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Resigned to the nasty weather, we reluctantly prepared to scrap our day of breezy seaside exploration. The disappointment was palpable, and the rest of our afternoon looked pretty gloomy. But it wasn’t all folly – the food was outstanding.

All kinds of awesome.

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A mere hour later, Mike and I emerged from our windowless eatery squinting in the glare of a newly clear sky. Suddenly, the street was teeming with sunglass-clad villagers. From seemingly nowhere, dozens of sunbathers and surfers had taken to the nearby beach. The grey, cloud-draped surface of the Mediterranean had turned deep blue and now stretched all the way to the horizon. For Mike and me, it was a gay-cation miracle. “Game on,” we declared.

Monterosso, lookin' pretty sexy after the storm.

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Our ensuing hike – and I do mean hike – began much as I’d imagined it. As we strolled toward the outskirts of town, everyone seemed to be making the most of this picture-perfect summer day. But as we started up the trail, we began to realize what we were getting ourselves into: “Um, where are all the bikes? And the dogs? And the children? And why is this trail getting so narrow? And rugged? And steep? And when did it get SO DAMN HOT today?”

Neither of us was prepared for what soon felt like a treacherous expedition. Ninety-plus minutes of slippery rocks, muddy slopes, prickly overgrowth, ancient and near-vertical stairways, and sparse shade from the unforgiving August sun proved an unexpected challenge. I know. We were hardly scaling Kilimanjaro. But this hike was a far cry from the graceful waltz down the beach I’d anticipated earlier. It was like expecting a side salad and then being run over by a produce truck. But on the plus side, the coastal scenery was breathtaking. Also, Mike took off his shirt.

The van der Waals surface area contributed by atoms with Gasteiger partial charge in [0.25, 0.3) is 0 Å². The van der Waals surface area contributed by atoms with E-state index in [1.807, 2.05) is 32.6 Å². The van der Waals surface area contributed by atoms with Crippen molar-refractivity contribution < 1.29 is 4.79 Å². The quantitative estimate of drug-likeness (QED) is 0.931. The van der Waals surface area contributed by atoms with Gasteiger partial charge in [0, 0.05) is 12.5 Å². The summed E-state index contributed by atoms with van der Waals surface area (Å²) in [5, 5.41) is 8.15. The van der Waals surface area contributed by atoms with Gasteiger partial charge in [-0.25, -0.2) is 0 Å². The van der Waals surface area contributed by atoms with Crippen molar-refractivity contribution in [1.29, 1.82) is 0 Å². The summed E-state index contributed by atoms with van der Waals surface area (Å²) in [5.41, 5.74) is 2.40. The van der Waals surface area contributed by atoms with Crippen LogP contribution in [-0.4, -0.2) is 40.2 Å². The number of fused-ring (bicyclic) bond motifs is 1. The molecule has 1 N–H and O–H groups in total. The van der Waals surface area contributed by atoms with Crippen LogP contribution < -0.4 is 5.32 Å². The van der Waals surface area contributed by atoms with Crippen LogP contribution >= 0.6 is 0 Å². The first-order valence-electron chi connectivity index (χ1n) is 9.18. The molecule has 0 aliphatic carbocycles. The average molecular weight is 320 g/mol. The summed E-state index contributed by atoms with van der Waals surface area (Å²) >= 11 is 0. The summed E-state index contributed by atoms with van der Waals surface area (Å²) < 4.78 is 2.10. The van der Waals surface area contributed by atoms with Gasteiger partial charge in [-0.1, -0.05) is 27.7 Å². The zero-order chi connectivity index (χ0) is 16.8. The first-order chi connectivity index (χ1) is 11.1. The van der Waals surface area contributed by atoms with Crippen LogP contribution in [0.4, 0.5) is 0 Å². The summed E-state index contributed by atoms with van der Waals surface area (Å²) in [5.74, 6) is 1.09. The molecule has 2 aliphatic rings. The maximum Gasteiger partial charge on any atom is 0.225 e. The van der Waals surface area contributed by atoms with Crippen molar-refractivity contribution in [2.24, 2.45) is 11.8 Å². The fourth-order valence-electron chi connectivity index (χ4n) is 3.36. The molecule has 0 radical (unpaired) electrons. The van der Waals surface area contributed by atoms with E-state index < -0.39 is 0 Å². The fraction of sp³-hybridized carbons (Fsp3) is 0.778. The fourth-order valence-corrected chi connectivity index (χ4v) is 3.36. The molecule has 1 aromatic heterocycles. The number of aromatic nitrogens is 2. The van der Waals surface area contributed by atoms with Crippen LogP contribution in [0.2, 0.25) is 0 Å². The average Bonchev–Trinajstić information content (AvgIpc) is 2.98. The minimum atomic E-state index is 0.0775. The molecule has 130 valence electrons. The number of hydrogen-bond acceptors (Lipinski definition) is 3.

It was at the end of this trek that we stumbled across my incredible surprise. Having burned through every carb absorbed at lunch, we approached the next village, Vernazza, sweaty, exhausted, and parched (because some fool decided that lugging clunky water bottles along the trail would be an unnecessary burden). But I found myself instantly revived by the sight I beheld from the hillside overlooking Vernazza.

A bit of preface: A year or so before our trip, I was thumbing through some random magazine when a full-page ad caught my eye. I have no idea what it was advertising, but it was the image that grabbed me: A tiny, picturesque village nestled on a rocky seaside outcrop. A cozy, boat-filled harbor lapping at the town’s central square. And a pastel rainbow of quaint facades softly glowing in the setting sun. I’d never seen the place before, and had no idea where it was. But I remember being amazed that such a place existed somewhere on Earth. It looked, for lack of a better word, heavenly. But it seemed so small and obscure and unattainably perfect that I couldn’t imagine ever actually finding the place. Part of me even doubted the place existed at all – just a Photoshopped mirage, perhaps. This enchanting image escaped my consciousness soon after.

As I’m sure you’ve guessed by now, the picture was of Vernazza – the very real village I was now gazing into with unbelieving awe. There it was, right in front of me. I had discovered my vision of Heaven on Earth without even looking for it. It was like suddenly finding that one great song whose name you never bothered to learn, but had spent ages shuffling around in the back of your head. (This also happened to me recently, and it was a genuine thrill. I’m a man of simple joys).